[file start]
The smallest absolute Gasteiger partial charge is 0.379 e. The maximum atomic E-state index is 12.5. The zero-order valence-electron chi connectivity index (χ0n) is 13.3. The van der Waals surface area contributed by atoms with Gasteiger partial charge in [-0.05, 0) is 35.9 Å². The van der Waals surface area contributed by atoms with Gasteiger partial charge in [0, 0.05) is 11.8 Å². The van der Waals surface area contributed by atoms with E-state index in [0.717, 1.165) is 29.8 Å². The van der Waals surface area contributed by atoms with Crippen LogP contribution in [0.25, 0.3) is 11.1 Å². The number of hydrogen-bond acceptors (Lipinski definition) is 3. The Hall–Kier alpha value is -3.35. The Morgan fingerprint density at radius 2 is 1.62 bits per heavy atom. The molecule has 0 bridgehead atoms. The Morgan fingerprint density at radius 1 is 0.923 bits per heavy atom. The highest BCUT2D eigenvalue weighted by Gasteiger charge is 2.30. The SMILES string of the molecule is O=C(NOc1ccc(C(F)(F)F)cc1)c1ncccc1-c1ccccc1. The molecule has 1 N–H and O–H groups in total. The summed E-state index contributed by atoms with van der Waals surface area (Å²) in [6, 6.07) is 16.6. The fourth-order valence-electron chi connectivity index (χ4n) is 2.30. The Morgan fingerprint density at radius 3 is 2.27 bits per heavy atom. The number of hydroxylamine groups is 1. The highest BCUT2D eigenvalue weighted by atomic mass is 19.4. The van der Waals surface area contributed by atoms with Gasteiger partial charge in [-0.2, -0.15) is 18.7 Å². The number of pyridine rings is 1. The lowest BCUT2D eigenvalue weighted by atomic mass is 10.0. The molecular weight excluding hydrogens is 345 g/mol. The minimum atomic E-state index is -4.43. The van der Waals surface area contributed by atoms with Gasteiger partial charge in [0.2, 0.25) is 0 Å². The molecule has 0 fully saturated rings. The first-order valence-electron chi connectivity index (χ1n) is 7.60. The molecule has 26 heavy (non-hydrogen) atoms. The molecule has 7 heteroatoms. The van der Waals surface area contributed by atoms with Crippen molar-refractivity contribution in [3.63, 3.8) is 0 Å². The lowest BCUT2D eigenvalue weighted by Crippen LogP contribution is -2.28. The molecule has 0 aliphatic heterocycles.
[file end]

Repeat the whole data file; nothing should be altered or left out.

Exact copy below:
The smallest absolute Gasteiger partial charge is 0.379 e. The maximum atomic E-state index is 12.5. The zero-order valence-electron chi connectivity index (χ0n) is 13.3. The van der Waals surface area contributed by atoms with Gasteiger partial charge in [-0.05, 0) is 35.9 Å². The van der Waals surface area contributed by atoms with Gasteiger partial charge in [0, 0.05) is 11.8 Å². The van der Waals surface area contributed by atoms with E-state index in [0.717, 1.165) is 29.8 Å². The van der Waals surface area contributed by atoms with Crippen LogP contribution in [0.25, 0.3) is 11.1 Å². The number of hydrogen-bond acceptors (Lipinski definition) is 3. The Hall–Kier alpha value is -3.35. The Morgan fingerprint density at radius 2 is 1.62 bits per heavy atom. The molecule has 0 bridgehead atoms. The Morgan fingerprint density at radius 1 is 0.923 bits per heavy atom. The highest BCUT2D eigenvalue weighted by Gasteiger charge is 2.30. The SMILES string of the molecule is O=C(NOc1ccc(C(F)(F)F)cc1)c1ncccc1-c1ccccc1. The molecule has 1 N–H and O–H groups in total. The summed E-state index contributed by atoms with van der Waals surface area (Å²) in [6, 6.07) is 16.6. The fourth-order valence-electron chi connectivity index (χ4n) is 2.30. The Morgan fingerprint density at radius 3 is 2.27 bits per heavy atom. The number of hydroxylamine groups is 1. The highest BCUT2D eigenvalue weighted by atomic mass is 19.4. The van der Waals surface area contributed by atoms with Gasteiger partial charge in [-0.2, -0.15) is 18.7 Å². The number of pyridine rings is 1. The lowest BCUT2D eigenvalue weighted by atomic mass is 10.0. The molecular weight excluding hydrogens is 345 g/mol. The minimum atomic E-state index is -4.43. The van der Waals surface area contributed by atoms with Gasteiger partial charge in [0.2, 0.25) is 0 Å². The molecule has 0 fully saturated rings. The first-order valence-electron chi connectivity index (χ1n) is 7.60. The molecule has 26 heavy (non-hydrogen) atoms. The molecule has 7 heteroatoms. The van der Waals surface area contributed by atoms with Crippen molar-refractivity contribution in [3.63, 3.8) is 0 Å². The lowest BCUT2D eigenvalue weighted by Crippen LogP contribution is -2.28. The molecule has 0 aliphatic heterocycles.